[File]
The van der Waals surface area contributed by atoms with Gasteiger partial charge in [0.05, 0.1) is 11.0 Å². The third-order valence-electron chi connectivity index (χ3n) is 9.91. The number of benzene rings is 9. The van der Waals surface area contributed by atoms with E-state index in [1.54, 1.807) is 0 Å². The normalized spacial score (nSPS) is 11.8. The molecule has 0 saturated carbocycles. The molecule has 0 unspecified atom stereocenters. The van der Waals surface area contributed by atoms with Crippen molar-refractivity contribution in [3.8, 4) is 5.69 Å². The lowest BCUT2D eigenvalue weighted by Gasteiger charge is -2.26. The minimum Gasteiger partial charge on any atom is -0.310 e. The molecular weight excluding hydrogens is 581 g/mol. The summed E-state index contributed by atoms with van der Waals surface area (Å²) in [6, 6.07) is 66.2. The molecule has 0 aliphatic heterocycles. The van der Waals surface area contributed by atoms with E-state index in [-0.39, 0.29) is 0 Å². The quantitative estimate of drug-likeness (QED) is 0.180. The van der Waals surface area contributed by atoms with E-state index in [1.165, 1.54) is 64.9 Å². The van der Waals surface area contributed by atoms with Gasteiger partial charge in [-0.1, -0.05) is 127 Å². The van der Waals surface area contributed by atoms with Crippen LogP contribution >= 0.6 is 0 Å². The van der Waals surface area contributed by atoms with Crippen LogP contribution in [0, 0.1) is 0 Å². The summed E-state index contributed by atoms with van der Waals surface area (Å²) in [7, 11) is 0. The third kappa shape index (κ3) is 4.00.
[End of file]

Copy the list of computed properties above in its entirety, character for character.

The van der Waals surface area contributed by atoms with Gasteiger partial charge in [0.05, 0.1) is 11.0 Å². The third-order valence-electron chi connectivity index (χ3n) is 9.91. The number of benzene rings is 9. The van der Waals surface area contributed by atoms with E-state index in [1.54, 1.807) is 0 Å². The normalized spacial score (nSPS) is 11.8. The molecule has 0 saturated carbocycles. The molecule has 0 unspecified atom stereocenters. The van der Waals surface area contributed by atoms with Crippen molar-refractivity contribution in [3.8, 4) is 5.69 Å². The lowest BCUT2D eigenvalue weighted by Gasteiger charge is -2.26. The minimum Gasteiger partial charge on any atom is -0.310 e. The molecular weight excluding hydrogens is 581 g/mol. The summed E-state index contributed by atoms with van der Waals surface area (Å²) in [6, 6.07) is 66.2. The molecule has 0 aliphatic heterocycles. The van der Waals surface area contributed by atoms with E-state index in [-0.39, 0.29) is 0 Å². The quantitative estimate of drug-likeness (QED) is 0.180. The van der Waals surface area contributed by atoms with E-state index in [1.165, 1.54) is 64.9 Å². The van der Waals surface area contributed by atoms with Gasteiger partial charge in [-0.1, -0.05) is 127 Å². The van der Waals surface area contributed by atoms with Crippen LogP contribution >= 0.6 is 0 Å². The van der Waals surface area contributed by atoms with Crippen LogP contribution in [0, 0.1) is 0 Å². The summed E-state index contributed by atoms with van der Waals surface area (Å²) in [7, 11) is 0. The third kappa shape index (κ3) is 4.00.